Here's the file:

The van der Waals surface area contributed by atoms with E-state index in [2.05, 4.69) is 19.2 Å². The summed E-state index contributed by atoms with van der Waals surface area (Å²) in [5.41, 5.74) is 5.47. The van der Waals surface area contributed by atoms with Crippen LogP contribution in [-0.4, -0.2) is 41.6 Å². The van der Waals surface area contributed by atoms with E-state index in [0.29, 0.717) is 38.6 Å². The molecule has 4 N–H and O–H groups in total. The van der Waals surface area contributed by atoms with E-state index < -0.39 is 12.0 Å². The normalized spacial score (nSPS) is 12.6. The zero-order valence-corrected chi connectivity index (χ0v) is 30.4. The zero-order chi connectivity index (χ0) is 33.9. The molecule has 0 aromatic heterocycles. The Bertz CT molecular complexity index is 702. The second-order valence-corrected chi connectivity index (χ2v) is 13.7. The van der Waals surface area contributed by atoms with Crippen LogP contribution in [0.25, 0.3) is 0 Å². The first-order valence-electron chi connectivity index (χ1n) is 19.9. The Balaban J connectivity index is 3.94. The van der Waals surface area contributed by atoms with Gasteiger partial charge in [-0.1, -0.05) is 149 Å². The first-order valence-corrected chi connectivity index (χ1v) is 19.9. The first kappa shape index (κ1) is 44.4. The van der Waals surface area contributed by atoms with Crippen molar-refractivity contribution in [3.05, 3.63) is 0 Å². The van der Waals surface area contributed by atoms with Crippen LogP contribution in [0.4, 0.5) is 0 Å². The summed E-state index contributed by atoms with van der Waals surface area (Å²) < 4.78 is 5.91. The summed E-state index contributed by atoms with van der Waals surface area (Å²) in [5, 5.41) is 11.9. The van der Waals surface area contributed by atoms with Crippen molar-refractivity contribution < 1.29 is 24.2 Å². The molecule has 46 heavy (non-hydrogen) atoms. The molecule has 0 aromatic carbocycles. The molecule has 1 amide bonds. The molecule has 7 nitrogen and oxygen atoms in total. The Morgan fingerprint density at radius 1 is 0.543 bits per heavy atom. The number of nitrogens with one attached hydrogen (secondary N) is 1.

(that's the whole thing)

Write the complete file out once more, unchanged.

The van der Waals surface area contributed by atoms with E-state index in [2.05, 4.69) is 19.2 Å². The summed E-state index contributed by atoms with van der Waals surface area (Å²) in [5.41, 5.74) is 5.47. The van der Waals surface area contributed by atoms with Crippen LogP contribution in [-0.4, -0.2) is 41.6 Å². The van der Waals surface area contributed by atoms with E-state index in [0.29, 0.717) is 38.6 Å². The molecule has 4 N–H and O–H groups in total. The van der Waals surface area contributed by atoms with E-state index < -0.39 is 12.0 Å². The normalized spacial score (nSPS) is 12.6. The zero-order valence-corrected chi connectivity index (χ0v) is 30.4. The zero-order chi connectivity index (χ0) is 33.9. The molecule has 0 aromatic heterocycles. The Bertz CT molecular complexity index is 702. The second-order valence-corrected chi connectivity index (χ2v) is 13.7. The van der Waals surface area contributed by atoms with Crippen LogP contribution in [0.25, 0.3) is 0 Å². The first-order valence-electron chi connectivity index (χ1n) is 19.9. The Balaban J connectivity index is 3.94. The van der Waals surface area contributed by atoms with Gasteiger partial charge in [-0.1, -0.05) is 149 Å². The first-order valence-corrected chi connectivity index (χ1v) is 19.9. The first kappa shape index (κ1) is 44.4. The van der Waals surface area contributed by atoms with Crippen molar-refractivity contribution in [3.05, 3.63) is 0 Å². The van der Waals surface area contributed by atoms with Crippen LogP contribution in [0.4, 0.5) is 0 Å². The summed E-state index contributed by atoms with van der Waals surface area (Å²) < 4.78 is 5.91. The summed E-state index contributed by atoms with van der Waals surface area (Å²) in [5, 5.41) is 11.9. The van der Waals surface area contributed by atoms with Crippen molar-refractivity contribution < 1.29 is 24.2 Å². The molecule has 46 heavy (non-hydrogen) atoms. The molecule has 0 aromatic carbocycles. The molecule has 1 amide bonds. The molecule has 7 nitrogen and oxygen atoms in total. The Morgan fingerprint density at radius 1 is 0.543 bits per heavy atom. The number of nitrogens with one attached hydrogen (secondary N) is 1.